“War is peace/ Freedom is slavery/ Ignorance is strength.” These slogans echo through the paranoia-drenched pages of George Orwell’s 1984, a novel that’s beginning to feel more and more prophetic with each passing week of 2003. Displayed on a small white card in a corner of the Swords into Plowshares Gallery, Orwell’s haunting oxymorons are like a voice-over commentary on “Wisdom and Compassion,” the group show that couldn’t have picked a more fateful month to address issues of art and social activism.
As the military-industrial buckaroos with the white hats and steel horses prepare to wage war for peace, to fight terrorism with terror, whole segments of our population are wondering about all the unanswered questions echoing through the vastness of medialand. But tucked among a row of storefronts between Comerica Park and Woodward Avenue, where it looks out onto the quiet snowdrifts of Grand Circus Park, Swords into Plowshares seems more than ever like a voice in the wilderness.
“Wisdom and Compassion” brings together works by 16 Detroit-area artists to make a powerful statement against the mindless cruelty of war, no matter who is wearing the uniforms. In a culture where violence is major box office, from the NFL to Cradle 2 the Grave, Eric Mesko’s assemblage sculpture Road to Baghdad (pictured) sheds light on the hubris of warmongering. Mary Herbeck’s sculpture, Torpedo Rainstick, invites viewers to interact, to touch and rotate its central cylinder that resembles an artillery shell. And then, once we’ve committed to the act, it makes us complicit in the sound that results. The huge agitprop puppets of the anti-war, anti-imperialist group Women in Black, displayed in street demonstrations, are here too, contrasting dramatically with Mesko’s SCUD-missile satire, Weapon of Mass Destruction.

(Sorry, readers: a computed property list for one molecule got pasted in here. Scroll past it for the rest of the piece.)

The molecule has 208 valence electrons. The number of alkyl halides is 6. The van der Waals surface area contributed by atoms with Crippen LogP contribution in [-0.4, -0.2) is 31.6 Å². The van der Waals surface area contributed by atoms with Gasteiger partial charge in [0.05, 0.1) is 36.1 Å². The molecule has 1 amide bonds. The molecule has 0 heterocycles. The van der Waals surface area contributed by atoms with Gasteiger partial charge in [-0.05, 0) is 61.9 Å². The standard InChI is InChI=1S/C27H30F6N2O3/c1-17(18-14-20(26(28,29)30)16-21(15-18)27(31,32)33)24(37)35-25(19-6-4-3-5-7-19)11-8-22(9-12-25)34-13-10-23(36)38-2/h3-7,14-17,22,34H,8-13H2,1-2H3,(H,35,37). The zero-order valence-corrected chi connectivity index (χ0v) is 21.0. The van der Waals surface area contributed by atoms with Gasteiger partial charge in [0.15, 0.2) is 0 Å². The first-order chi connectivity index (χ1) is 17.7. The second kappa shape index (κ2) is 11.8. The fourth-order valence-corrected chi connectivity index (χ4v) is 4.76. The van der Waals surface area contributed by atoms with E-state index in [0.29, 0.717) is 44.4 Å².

Does all this sound wise and compassionate, relevant to the struggle for international understanding? You bet. Trouble is, Swords into Plowshares is so obscure. Without faulting either the artists for their visions or the gallery for its efforts, one can still wonder about the effectiveness of art shown in a space that has so little traffic.
But then, where else in the metro-sprawl could we expect to see such a show? At the Detroit Institute of Arts, with its thousands of square feet of gallery space? When asked if there were any plans for an art and peace show at the DIA, vice president of museum programs David Penney says, “Not that I know of … the curators may have discussed the issue among themselves, but there’s nothing in the works.”
According to Penney, the arts flagship’s biggest concern is overcoming a state budget cut of $2 million, and keeping the impact on museum visitors to a minimum.
Then what about the Cranbrook Art Museum, that bastion of postmodern sensibility? Any concerns about art’s relationship to politics there? Greg Wittkopp, the museum’s director, responds, “We’re an institution that hasn’t shied away from difficult and sensitive issues. And I often chide my colleagues that if we’re going to retain our edge and relevance, we can’t program too far in advance. But the fact is that we’re solidly booked until fall of 2004. What’s great about a gallery like Swords into Plowshares is that they can respond to vital issues within a few months’ notice. That’s their important role.”